sorry ... I've a Ph.D. in genetics. I thought I had sufficiently simplified things ... guess not. I usually hate participating in threads on the topic of genetics because it's challenging to convince others of your point without having to explain the technical details.

-mark
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Old 12-03-04, 11:43 PM
  #71  
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no, no, that's ok, the pain went away, we are ready for more....
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Old 12-03-04, 11:53 PM
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Can we simplify this a bit so people don't give me a headache by replying in circles and not actually generating any conclusions?

Lets just conclude that the way you are physically built is a result of the genetic material you are made up of, passed on to you by your parents. Lets also say that we are all more similar than we are different, and because the world is homogenising (if I can put it that way) at an unprecidented rate, any genetic traits generated through environmental isolationalism are largely irrelevant.

So, basically, it's a genetic crap-shoot the chances of any one individual being a world class athlete, regardless of their ethnicity.

Now, this of course begs the question......If you started a colony of world class cyclists, forced them to breed, and made them live in a totally pro cycling isolated environment, how many hundreds of thousands of years would it take for them to turn into a cycling super breed race type...group?

Or, ( Genetics specialists chime in here ) would the pendulum somehow revert towards the status quo somehow? ( Kids rebelling, deciding to drop out, eat chips and play Nintendo etc. )
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Old 12-04-04, 12:02 AM
  #73  
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Supercyclists....hmmm... maybe we could hook them all up to little generators, and solve the worlds energy problems?
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Old 12-04-04, 12:20 AM
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Yeah, like the Matrix! Except......errrr.....pedaling unconscious while wired up in a bath of goo!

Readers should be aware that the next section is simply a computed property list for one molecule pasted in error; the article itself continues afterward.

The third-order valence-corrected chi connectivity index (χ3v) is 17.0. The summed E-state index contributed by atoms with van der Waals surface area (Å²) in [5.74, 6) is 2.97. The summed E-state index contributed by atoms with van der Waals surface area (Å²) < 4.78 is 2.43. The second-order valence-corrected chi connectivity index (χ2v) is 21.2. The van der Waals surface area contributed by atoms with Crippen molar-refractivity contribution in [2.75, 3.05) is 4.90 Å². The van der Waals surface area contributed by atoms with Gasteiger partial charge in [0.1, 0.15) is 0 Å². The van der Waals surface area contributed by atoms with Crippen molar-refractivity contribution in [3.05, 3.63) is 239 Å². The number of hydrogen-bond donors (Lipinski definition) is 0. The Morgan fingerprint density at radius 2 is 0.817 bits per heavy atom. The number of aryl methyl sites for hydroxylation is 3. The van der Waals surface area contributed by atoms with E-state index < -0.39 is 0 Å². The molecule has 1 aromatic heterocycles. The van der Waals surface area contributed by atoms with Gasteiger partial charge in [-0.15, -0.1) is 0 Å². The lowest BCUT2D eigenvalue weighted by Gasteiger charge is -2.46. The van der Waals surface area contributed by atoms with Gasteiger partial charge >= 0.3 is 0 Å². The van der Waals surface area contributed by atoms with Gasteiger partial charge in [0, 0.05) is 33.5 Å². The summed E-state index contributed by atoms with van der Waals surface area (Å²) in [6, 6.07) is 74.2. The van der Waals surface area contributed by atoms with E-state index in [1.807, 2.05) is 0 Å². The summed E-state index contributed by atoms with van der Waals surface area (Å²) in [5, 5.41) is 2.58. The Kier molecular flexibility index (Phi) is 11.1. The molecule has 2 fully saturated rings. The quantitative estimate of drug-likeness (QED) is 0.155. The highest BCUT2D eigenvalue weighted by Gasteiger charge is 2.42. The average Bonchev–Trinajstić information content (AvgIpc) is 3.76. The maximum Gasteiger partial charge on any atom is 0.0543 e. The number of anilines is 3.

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Old 12-04-04, 12:34 AM
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Originally Posted by geneman
--------------------
Having satisfied that genetics contributes to phenotype and that distinct genetic populations exist that can be traced via genomic information, it is clear that distinct populations can be catagorized by genetic uniqueness which may in turn be characterized by phentypic difference, for example physical ability. While data is currently missing to explain one's ability to jump farther or run faster, if the above example of aerobic capacity is any indication, we will soon find correlation between gene alteration and capability.

-mark
Genes contributes to phenotype. Distinct genetic populations exist that can be traced via genomic information. I agree. However, as presented, these two principles are not necessarily related to one another.
The genetic uniqueness that is used to categorize populations is from non-coding, hypervariable segments of mtDNA. These segments have no phenotypic expression, are not subjected to selection or meiotic recombination, and have vastly different mutation rates from nuclear DNA. They are genetic fossils. I agree with you that to some unknown extent there is very complicated correlation between variation in the nuclear genome and physical capability. However there is nothing to suggest that hypervariable mtDNA segment mutation is consistent with the nuclear loci responsible for an individual's phenotypic expression of athletic ability. Therefore assuming that these traits follow a geographical distribution or evolutionary history is a complete shot in the dark.
Take for instance the sickle cell allele. The fact that it is present in various ethnically distinct lineages “blacks, South Americans, Southern Europeans and Middle Easterners” suggests that nuclear DNA traits don’t always correlate well with the evolutionary history suggested by mtDNA analysis.
On top of that, I'm not sure what sort of inferences a reasonable person can be made about a population's "abilities and/or limitations" based upon the frequency of a single loci mutation like sickle cell or super hemoglobin (if it is also a single loci mutation). If the hemoglobin mutation is heritable, it is likely to spread to numerous populations much the same way sickle cell has. Will the Ethiopians be good at XC skiing too?